The central African nation has been gripped by violence for more than a year, triggered by President Nkurunziza’s decision to seek a third term.
Opponents said the decision, taken in April 2015, violated the country’s constitution, which currently limits presidential tenure to two five-year terms.
However, President Nkurunziza’s lawyers successfully argued in the constitutional court that his first term did not count as he was appointed by MPs.
The majority of the people the commission met “want the president …to exercise more than two terms. It means that the president can go for as many terms as he wants if elected by the people” Justin Nzoyisaba, chairman of the commission said at a press conference.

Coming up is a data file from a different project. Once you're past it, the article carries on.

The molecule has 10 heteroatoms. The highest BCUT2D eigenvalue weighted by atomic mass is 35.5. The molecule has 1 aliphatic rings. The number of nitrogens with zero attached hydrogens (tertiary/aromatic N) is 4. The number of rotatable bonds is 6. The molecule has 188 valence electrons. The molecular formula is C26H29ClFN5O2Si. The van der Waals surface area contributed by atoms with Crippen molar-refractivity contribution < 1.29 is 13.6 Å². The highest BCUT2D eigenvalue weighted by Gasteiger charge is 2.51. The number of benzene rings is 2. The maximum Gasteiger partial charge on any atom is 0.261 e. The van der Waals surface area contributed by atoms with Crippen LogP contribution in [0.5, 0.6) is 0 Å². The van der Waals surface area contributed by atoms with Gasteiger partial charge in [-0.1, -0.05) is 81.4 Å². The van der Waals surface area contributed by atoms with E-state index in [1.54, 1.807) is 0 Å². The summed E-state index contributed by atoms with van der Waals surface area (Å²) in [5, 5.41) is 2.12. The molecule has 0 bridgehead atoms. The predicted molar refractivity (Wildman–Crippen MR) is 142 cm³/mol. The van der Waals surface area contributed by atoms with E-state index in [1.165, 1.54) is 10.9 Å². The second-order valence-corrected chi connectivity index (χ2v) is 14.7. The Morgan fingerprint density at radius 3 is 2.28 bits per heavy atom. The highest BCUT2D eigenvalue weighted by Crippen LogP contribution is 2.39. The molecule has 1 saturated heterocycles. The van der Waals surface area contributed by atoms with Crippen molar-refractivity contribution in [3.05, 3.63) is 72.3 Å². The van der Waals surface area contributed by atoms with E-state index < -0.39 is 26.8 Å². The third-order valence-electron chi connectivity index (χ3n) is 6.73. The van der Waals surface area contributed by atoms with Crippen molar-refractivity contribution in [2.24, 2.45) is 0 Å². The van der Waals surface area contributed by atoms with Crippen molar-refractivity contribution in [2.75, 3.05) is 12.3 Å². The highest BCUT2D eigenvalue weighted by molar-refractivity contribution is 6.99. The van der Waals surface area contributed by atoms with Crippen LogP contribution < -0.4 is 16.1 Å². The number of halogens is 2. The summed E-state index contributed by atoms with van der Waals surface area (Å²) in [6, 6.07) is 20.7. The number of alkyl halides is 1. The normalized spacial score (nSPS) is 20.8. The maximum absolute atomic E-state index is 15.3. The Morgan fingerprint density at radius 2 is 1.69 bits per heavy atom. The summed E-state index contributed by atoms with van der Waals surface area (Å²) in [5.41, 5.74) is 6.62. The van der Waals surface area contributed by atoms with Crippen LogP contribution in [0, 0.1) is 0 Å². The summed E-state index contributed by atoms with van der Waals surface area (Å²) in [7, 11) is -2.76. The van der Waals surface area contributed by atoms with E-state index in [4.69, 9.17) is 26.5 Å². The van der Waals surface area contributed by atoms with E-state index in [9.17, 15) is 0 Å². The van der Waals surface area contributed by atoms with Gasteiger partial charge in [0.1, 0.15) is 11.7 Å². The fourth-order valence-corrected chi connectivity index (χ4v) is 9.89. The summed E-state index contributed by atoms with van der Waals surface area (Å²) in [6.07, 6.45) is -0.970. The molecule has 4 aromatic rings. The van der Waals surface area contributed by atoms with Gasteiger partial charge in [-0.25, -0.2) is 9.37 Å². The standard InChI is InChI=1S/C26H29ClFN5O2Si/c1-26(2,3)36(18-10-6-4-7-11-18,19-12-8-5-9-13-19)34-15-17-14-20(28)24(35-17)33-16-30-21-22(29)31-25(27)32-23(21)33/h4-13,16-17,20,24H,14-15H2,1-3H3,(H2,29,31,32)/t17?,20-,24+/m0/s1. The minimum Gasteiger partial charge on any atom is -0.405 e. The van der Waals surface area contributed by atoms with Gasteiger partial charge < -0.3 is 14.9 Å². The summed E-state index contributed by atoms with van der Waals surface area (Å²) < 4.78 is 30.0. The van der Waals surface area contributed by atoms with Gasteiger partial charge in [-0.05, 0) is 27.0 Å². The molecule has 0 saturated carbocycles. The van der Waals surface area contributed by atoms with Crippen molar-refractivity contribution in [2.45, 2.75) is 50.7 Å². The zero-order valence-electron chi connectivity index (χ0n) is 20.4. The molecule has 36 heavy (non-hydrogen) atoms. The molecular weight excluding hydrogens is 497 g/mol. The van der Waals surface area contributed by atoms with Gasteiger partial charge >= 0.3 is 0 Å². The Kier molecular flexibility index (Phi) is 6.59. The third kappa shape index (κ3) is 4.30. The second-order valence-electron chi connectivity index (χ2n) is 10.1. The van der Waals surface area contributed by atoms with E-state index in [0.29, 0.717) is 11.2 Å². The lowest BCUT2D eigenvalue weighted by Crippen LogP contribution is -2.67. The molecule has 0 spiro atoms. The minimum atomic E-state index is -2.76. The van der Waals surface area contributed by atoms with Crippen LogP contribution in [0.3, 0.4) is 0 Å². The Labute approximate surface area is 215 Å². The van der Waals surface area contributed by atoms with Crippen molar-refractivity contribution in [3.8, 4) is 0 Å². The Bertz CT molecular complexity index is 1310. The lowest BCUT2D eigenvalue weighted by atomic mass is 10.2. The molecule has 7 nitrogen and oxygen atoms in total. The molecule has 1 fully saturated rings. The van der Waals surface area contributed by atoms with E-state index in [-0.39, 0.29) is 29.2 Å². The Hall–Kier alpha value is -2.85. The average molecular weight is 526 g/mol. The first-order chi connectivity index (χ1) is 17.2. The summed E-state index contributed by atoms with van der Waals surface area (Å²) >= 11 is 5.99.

The public supported an all-inclusive government, he said.
“I can’t specifically say what the Burundians said but I can note that they raised their concerns on the quotas of 60 per cent Hutu and 40 per cent Tutsi, which disregards the twa ethnic (group),” he said.
As a reminder, the Burundian president swore loyalty to the constitution last year, to assure national unity and to bring stability to the deteriorating security situation.
One year later, the sounds of gunfire might have gone silent, but political tensions and human rights abuses persist.
According to human rights organizations, more than 450 people have been killed since April 2015 and a quarter-of-a-million have fled home seeking refuge in neighboring countries.